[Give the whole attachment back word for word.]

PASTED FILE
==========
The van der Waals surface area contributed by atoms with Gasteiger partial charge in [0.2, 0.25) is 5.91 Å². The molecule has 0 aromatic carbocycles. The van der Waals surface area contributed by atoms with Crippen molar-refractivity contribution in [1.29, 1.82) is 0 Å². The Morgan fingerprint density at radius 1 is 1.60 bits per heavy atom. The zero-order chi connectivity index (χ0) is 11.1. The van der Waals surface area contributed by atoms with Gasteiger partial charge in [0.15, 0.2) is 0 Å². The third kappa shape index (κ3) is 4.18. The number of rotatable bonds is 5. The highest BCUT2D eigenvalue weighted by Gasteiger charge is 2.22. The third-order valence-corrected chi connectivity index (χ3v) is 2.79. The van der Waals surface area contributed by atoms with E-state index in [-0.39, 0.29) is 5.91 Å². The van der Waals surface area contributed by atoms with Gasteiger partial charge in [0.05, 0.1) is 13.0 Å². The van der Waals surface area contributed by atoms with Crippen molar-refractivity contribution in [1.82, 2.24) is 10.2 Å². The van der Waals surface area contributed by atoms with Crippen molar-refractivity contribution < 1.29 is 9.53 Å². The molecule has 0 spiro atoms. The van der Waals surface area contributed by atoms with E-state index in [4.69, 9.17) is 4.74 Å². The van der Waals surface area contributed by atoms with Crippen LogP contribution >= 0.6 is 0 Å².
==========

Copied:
The van der Waals surface area contributed by atoms with Gasteiger partial charge in [0.2, 0.25) is 5.91 Å². The molecule has 0 aromatic carbocycles. The van der Waals surface area contributed by atoms with Crippen molar-refractivity contribution in [1.29, 1.82) is 0 Å². The Morgan fingerprint density at radius 1 is 1.60 bits per heavy atom. The zero-order chi connectivity index (χ0) is 11.1. The van der Waals surface area contributed by atoms with Gasteiger partial charge in [0.15, 0.2) is 0 Å². The third kappa shape index (κ3) is 4.18. The number of rotatable bonds is 5. The highest BCUT2D eigenvalue weighted by Gasteiger charge is 2.22. The third-order valence-corrected chi connectivity index (χ3v) is 2.79. The van der Waals surface area contributed by atoms with E-state index in [-0.39, 0.29) is 5.91 Å². The van der Waals surface area contributed by atoms with Gasteiger partial charge in [0.05, 0.1) is 13.0 Å². The van der Waals surface area contributed by atoms with Crippen molar-refractivity contribution in [1.82, 2.24) is 10.2 Å². The van der Waals surface area contributed by atoms with Crippen molar-refractivity contribution < 1.29 is 9.53 Å². The molecule has 0 spiro atoms. The van der Waals surface area contributed by atoms with E-state index in [4.69, 9.17) is 4.74 Å². The van der Waals surface area contributed by atoms with Crippen LogP contribution >= 0.6 is 0 Å².